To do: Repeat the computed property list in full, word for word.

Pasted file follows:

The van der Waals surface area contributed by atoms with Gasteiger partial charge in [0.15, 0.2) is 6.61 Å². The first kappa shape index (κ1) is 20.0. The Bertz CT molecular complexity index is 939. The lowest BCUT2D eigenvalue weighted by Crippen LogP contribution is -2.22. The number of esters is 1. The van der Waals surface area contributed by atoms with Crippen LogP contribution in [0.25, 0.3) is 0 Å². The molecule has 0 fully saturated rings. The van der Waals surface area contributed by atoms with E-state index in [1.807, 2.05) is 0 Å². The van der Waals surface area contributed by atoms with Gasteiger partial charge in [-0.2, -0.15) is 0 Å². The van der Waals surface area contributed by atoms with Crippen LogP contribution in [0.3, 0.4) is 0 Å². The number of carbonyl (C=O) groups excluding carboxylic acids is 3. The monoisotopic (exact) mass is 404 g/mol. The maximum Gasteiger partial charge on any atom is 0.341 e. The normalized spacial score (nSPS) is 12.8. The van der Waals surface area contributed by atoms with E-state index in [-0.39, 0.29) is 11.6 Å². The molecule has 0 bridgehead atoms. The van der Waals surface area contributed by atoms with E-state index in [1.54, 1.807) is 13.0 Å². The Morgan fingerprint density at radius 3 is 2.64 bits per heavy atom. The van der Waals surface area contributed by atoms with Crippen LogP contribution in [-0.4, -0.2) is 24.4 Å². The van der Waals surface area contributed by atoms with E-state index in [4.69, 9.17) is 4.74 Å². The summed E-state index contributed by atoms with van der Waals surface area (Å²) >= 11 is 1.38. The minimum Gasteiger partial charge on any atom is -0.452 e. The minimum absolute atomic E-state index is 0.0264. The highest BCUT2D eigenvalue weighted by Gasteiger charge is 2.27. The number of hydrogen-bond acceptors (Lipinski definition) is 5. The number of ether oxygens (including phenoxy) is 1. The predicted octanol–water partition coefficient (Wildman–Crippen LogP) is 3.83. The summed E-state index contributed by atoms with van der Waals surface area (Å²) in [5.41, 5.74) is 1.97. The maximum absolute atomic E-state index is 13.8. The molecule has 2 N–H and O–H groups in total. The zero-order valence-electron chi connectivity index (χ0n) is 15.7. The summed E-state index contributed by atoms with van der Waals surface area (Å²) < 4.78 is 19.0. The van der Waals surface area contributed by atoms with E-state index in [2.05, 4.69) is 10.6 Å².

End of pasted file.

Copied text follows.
The van der Waals surface area contributed by atoms with Gasteiger partial charge in [0.15, 0.2) is 6.61 Å². The first kappa shape index (κ1) is 20.0. The Bertz CT molecular complexity index is 939. The lowest BCUT2D eigenvalue weighted by Crippen LogP contribution is -2.22. The number of esters is 1. The van der Waals surface area contributed by atoms with Crippen LogP contribution in [0.25, 0.3) is 0 Å². The molecule has 0 fully saturated rings. The van der Waals surface area contributed by atoms with E-state index in [1.807, 2.05) is 0 Å². The van der Waals surface area contributed by atoms with Gasteiger partial charge in [-0.2, -0.15) is 0 Å². The van der Waals surface area contributed by atoms with Crippen LogP contribution in [0.3, 0.4) is 0 Å². The number of carbonyl (C=O) groups excluding carboxylic acids is 3. The monoisotopic (exact) mass is 404 g/mol. The maximum Gasteiger partial charge on any atom is 0.341 e. The normalized spacial score (nSPS) is 12.8. The van der Waals surface area contributed by atoms with E-state index in [-0.39, 0.29) is 11.6 Å². The molecule has 0 bridgehead atoms. The van der Waals surface area contributed by atoms with E-state index in [1.54, 1.807) is 13.0 Å². The Morgan fingerprint density at radius 3 is 2.64 bits per heavy atom. The van der Waals surface area contributed by atoms with Crippen LogP contribution in [-0.4, -0.2) is 24.4 Å². The van der Waals surface area contributed by atoms with E-state index in [4.69, 9.17) is 4.74 Å². The summed E-state index contributed by atoms with van der Waals surface area (Å²) >= 11 is 1.38. The minimum Gasteiger partial charge on any atom is -0.452 e. The minimum absolute atomic E-state index is 0.0264. The highest BCUT2D eigenvalue weighted by Gasteiger charge is 2.27. The number of hydrogen-bond acceptors (Lipinski definition) is 5. The number of ether oxygens (including phenoxy) is 1. The predicted octanol–water partition coefficient (Wildman–Crippen LogP) is 3.83. The summed E-state index contributed by atoms with van der Waals surface area (Å²) in [5.41, 5.74) is 1.97. The maximum absolute atomic E-state index is 13.8. The molecule has 2 N–H and O–H groups in total. The zero-order valence-electron chi connectivity index (χ0n) is 15.7. The summed E-state index contributed by atoms with van der Waals surface area (Å²) < 4.78 is 19.0. The van der Waals surface area contributed by atoms with E-state index in [2.05, 4.69) is 10.6 Å².